Turned Christmas Tree | Popular Woodworking Magazine
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These trees come from the Erzgebirge (‘erts-gə-bir-gə). Actually, I made them in Wisconsin, but the unique warp technique I used evolved in that mountainous region of Germany, which borders the Czech Republic *. With an understanding of this technique and a little practice, you can really enjoy creating trees in a variety of shapes and sizes as standalone decorations, parts of a scene, or hanging ornaments. You can also make flowers (see sidebar).
What may seem simple, however, is actually a little complicated. Expertise with an oblique and modified chisel, the right amount of pressure and depth of cut, the right feed rate and the right wood are all factors in this style of turning. The key to success – being able to consistently transform attractive, lifelike trees – is practice.
Use wet linden
Linden is one of the most desirable woods for this method due to its “fibrous” quality. The best stock has straight grain (as a general rule riveted broth is preferable), and on the wet side – from 15% to 18% moisture. Green lime is an excellent choice. Pine, spruce, and fir tend to give a rougher look than linden, but it’s definitely worth experimenting with.
If only air or kiln-dried wood is available, try soaking the blanks in a bucket of water for a day or two, using stones or metal to keep them submerged. I use 5 “long blanks that are 1-3 / 4” square or 1 “square.
As you may have guessed, completed trees do not require finishing, but they could be colored with spray paints or by spraying or dipping them in water-based dyes. Their exposed trunks and bases could also be hand painted, for a more realistic look.
Modify an old slope
You will need to grind a hook on a 3/4 “to 1” inclined chisel to facilitate the process (Photo 1). While a “normal” skew will work to some degree, this modification definitely helps roll the curls into place with more control and less fiber breakage. Also, with a normal slope, even when driving with the short point in the wood, it’s all too easy to accidentally cut the curl, as would be the intention when making a planing cut with the skew.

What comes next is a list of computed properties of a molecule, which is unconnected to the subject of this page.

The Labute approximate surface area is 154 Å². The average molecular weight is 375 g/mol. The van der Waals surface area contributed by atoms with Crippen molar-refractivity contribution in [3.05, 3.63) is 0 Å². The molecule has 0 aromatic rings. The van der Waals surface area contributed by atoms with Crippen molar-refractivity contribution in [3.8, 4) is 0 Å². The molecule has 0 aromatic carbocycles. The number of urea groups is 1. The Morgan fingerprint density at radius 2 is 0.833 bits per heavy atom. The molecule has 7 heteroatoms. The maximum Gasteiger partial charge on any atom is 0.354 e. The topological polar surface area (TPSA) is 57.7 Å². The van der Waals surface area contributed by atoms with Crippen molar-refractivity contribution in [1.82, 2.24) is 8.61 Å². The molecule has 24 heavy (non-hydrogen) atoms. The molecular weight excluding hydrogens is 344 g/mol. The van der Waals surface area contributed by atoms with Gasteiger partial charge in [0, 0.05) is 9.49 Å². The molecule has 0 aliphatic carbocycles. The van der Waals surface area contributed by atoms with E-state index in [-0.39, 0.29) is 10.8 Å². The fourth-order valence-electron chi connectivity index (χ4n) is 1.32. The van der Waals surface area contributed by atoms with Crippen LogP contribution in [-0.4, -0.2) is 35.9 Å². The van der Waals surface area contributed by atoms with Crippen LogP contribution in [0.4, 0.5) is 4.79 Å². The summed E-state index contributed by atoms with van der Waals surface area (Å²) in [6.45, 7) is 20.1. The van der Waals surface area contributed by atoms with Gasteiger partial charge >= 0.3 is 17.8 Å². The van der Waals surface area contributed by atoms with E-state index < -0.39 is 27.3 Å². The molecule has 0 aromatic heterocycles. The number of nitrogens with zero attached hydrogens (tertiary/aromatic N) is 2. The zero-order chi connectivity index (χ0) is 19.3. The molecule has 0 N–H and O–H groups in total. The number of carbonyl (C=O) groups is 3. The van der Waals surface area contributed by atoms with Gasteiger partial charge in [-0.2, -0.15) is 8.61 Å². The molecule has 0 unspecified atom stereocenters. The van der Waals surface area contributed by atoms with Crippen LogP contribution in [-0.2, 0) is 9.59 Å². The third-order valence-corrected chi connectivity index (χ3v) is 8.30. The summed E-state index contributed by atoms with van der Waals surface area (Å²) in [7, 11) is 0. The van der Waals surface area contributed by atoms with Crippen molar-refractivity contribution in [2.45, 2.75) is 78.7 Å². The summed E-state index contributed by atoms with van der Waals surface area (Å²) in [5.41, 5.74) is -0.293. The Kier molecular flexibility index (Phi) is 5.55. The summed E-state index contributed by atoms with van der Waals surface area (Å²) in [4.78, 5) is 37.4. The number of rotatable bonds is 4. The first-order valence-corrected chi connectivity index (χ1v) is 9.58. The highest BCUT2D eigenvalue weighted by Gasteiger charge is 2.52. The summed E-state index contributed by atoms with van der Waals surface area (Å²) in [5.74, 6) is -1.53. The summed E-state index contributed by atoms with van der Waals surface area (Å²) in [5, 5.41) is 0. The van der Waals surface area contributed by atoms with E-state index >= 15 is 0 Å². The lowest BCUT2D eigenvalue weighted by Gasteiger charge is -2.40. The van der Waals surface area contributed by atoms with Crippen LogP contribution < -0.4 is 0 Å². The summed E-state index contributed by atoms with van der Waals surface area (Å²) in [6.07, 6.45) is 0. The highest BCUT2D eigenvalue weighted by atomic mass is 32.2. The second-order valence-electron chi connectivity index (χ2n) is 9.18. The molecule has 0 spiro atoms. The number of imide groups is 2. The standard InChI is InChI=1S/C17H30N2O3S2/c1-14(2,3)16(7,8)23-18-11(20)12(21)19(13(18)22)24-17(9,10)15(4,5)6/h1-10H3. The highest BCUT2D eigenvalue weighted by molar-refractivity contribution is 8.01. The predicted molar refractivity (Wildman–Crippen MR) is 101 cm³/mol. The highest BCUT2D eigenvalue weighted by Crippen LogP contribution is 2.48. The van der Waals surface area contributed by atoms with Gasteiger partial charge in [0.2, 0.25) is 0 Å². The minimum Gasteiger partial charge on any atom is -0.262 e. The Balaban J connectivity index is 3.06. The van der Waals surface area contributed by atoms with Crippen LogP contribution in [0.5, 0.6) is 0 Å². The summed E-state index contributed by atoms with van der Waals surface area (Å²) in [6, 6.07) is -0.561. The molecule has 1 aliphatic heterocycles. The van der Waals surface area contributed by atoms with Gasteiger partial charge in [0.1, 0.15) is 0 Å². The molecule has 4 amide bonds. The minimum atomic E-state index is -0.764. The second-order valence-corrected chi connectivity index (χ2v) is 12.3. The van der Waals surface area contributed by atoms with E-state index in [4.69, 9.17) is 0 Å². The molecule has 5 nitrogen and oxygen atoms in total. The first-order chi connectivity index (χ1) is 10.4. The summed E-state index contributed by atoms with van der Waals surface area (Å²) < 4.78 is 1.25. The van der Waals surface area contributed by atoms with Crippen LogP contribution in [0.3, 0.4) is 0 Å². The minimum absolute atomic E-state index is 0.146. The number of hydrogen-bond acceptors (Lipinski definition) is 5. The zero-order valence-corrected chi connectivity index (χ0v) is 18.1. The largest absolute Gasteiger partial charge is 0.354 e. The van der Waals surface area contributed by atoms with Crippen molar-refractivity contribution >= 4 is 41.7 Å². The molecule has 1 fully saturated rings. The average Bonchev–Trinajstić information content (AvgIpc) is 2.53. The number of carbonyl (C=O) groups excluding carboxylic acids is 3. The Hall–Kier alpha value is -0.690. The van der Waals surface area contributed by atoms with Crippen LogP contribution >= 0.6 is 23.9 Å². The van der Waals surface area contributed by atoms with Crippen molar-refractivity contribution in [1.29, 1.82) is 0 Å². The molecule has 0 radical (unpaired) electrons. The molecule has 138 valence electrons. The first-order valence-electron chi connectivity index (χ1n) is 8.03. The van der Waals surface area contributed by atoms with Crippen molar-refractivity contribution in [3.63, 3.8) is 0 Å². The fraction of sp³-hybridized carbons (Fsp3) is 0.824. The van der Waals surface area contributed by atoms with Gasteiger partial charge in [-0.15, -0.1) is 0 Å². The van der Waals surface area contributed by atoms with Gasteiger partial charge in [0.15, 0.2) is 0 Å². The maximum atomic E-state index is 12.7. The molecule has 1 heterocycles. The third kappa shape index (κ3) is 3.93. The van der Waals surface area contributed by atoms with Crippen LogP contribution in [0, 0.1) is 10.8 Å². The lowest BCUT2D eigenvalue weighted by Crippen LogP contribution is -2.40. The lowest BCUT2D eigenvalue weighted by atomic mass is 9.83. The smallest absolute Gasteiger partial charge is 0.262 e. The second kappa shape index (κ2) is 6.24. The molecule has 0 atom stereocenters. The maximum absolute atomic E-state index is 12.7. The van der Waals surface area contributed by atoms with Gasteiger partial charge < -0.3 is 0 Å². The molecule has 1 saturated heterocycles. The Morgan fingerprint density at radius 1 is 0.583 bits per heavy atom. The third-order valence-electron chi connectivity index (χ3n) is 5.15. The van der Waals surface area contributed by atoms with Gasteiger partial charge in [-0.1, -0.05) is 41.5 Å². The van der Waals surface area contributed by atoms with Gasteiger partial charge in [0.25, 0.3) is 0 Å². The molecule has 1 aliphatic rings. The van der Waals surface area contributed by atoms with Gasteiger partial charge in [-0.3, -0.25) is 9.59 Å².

Of course, this modification permanently dedicates the tool to rolling curls. There’s no going back (other than grinding a lot of metal), so plan on modifying an inexpensive or (even a woodturning scraper) tilt rather than your pride and joy.
Starting at the bottom of the slope, grind the area behind and below the short stitch into a slightly concave shape (the “hook”). Then soften all the sharp edges of the hook. In German this type of turn is referred to as a “sharp and soft turn”, because the sharp tip of the hook and the softened edges are both used to form and control the curl. Next, make sure the hook region is beveled on all sides and that the shape is as smooth and smooth as you can. After grinding with the round stone, work the hook with a smooth stone or an abrasive round rod.
Sharpen the edge of the slope in the normal way, at an angle of about 70 ° from the long point to the short point and with the length of the bevel about 1-1 / 2 times the thickness of the steel. And be absolutely certain that the short spot is razor sharp.
Equip your lathe with a slide chuck with standard jaws for 1-3 / 4 “blanks or jaws for 1” spigots. You will also need some normal spindle turning tools: a rough gouge, a 1/4 “or 3/8” detail / mandrel gouge, a “normal” pitch of 1/2 “or larger, and a tool parting.
Practice, practice, practice
Begin by practicing a 1 ″ diameter round butt held in the spiral mandrel with small jaws (Photo 2). Understanding how to handle a miter chisel, and especially how to perform the planing cut, will be essential in learning this process.